In observance of World Food Day on Oct. 16, a Seed and Life Festival and sustainability forum will take place at National Taiwan University’s Agricultural Exhibition Hall this weekend. There will be a bountiful market featuring organic and eco-friendly products from nearly 100 small-scale farmers as well as pop-up shops from more than 10 local green restaurants, including sodium carbonate-free grass jelly.
Live music will be provided, as well as a national seed exchange to promote and preserve garden and agricultural diversity. Experts and professionals will be discussing at the forum seed preservation and food safety tomorrow, and circular economy on Sunday.
A special exhibition featuring future food and a hunger-free world will also open in the Agricultural Exhibition Hall on Saturday, running until Nov. 14.
Photo courtesy of Water Garden Organic Farmers Market
■ Tomorrow and Sunday from 10am to 5pm at Fan Palm Ave (蒲葵道) in front of National Taiwan University Agricultural Exhibition Hall, located near the university’s Xinsheng S Rd entrance. The forum takes place in the building. Seed exchange is tomorrow from 10am to 2pm.
■ The festival is free and the forum is NT$500 for both days, including lunch for the first day. For more information, visit: www.facebook.com/events/2328634847258659
June 1 to June 7 In February 1988, Robert Wu (吳清友) set aside NT$17.5 million to purchase two Henry Moore sculptures from London’s Marlborough Gallery. He never bought the pieces. Feeling slighted that the gallery manager initially looked down on him as a Taiwanese, he decided that night to use the money to open his own art space back home. “Without selling any art, that money could support the gallery for four years. If I feature one artist per month, that provides a stage for at least 100 artists,” Wu said in the book Eslite Time (誠品時光) by Lin Ching-yi (林靜宜).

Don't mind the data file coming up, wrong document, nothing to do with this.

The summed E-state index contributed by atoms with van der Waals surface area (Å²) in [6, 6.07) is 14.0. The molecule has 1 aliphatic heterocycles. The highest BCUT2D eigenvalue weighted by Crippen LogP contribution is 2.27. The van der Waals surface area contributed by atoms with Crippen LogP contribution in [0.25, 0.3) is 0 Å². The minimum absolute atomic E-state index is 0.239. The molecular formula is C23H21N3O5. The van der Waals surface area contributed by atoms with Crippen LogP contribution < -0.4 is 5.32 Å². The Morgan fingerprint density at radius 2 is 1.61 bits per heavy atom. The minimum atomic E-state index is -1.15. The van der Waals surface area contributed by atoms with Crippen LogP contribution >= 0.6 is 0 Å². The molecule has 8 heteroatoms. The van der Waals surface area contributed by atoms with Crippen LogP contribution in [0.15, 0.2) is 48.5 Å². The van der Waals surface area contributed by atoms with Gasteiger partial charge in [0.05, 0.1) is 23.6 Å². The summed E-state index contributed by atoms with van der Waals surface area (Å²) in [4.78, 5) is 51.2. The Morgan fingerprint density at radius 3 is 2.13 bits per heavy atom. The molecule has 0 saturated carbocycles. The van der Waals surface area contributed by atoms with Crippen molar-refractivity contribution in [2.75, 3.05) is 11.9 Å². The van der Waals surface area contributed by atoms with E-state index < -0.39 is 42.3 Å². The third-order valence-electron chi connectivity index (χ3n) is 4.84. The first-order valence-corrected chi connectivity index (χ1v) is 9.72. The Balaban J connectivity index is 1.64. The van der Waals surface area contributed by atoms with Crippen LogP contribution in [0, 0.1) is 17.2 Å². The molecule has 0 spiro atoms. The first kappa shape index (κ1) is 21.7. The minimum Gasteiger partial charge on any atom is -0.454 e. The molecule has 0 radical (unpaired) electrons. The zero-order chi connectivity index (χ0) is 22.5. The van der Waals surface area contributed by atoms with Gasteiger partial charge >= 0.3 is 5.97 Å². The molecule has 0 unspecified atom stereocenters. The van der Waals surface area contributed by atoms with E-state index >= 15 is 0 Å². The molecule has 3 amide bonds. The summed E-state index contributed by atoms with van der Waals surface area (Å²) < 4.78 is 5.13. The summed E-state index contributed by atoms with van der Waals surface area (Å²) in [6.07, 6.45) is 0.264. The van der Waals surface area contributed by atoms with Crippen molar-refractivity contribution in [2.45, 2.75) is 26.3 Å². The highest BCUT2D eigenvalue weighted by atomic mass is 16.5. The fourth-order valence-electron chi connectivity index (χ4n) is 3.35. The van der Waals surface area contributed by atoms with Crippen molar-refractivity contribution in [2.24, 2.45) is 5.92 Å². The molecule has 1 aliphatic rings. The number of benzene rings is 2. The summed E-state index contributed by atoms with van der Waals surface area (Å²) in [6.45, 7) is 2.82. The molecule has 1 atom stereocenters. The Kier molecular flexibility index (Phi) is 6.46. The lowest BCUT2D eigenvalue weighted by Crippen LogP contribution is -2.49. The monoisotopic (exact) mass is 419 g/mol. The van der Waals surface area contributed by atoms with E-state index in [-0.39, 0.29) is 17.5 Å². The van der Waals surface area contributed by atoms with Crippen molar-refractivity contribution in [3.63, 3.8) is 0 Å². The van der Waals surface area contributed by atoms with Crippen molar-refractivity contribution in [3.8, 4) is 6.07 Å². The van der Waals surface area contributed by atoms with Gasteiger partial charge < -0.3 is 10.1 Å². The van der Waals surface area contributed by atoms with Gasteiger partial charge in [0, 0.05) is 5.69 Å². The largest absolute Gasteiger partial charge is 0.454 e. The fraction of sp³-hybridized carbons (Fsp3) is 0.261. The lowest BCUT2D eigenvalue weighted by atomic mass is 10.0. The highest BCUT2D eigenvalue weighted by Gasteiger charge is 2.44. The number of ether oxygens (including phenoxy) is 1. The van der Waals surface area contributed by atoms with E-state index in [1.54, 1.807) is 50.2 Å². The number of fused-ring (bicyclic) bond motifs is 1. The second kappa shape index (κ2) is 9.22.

For more than a century, Taiwan Railway Administration (TRA) has been connecting the north and south of the nation. Between 1912 and 1926, the rail network was expanded to the eastern counties of Hualien and Taitung. Even though the number of people living in Taiwan has grown massively — it has more than tripled since World War II — a combination of population outflow in certain places, and a greater range of transportation options, has led to the closure of several TRA stations. One of the most-visited retired stations is in, and named for, Kaohsiung’s Cishan District (旗山). Until the late
With listicles of local attractions including Costco and numerous children’s playgrounds, I was not expecting much. Opened on Jan. 31, the Taipei MRT’s Circular Line, or Yellow Line, made life in the nation’s capital even more convenient. But judging from Internet search results, it hasn’t opened up many new tourism opportunities, unsurprising as the route mostly crosses densely populated areas and industrial parks. Places like a sports stadium with rainbow colored bleachers perfect for Instagram selfies wouldn’t do it for me either, and it’s pointless to list attractions at the connecting stops that have existed for years. As a history nerd, there
It’s difficult to watch Jeffrey Epstein: Filthy Rich, a four-hour Netflix series on the now-deceased convicted sex offender without a choking sense of outrage. How many girls had to suffer to get attention? How perversely twisted is the American justice system that a Gatsby-esque billionaire, friends with such powerful figures as Bill Clinton , Prince Andrew and Donald Trump, a longstanding donor to Harvard and MIT, could buy his way out of an almost certain life sentence for child sex abuse and trafficking? Filthy Rich arrives, of course, less than a year after Epstein, 66, died, officially by suicide, in a New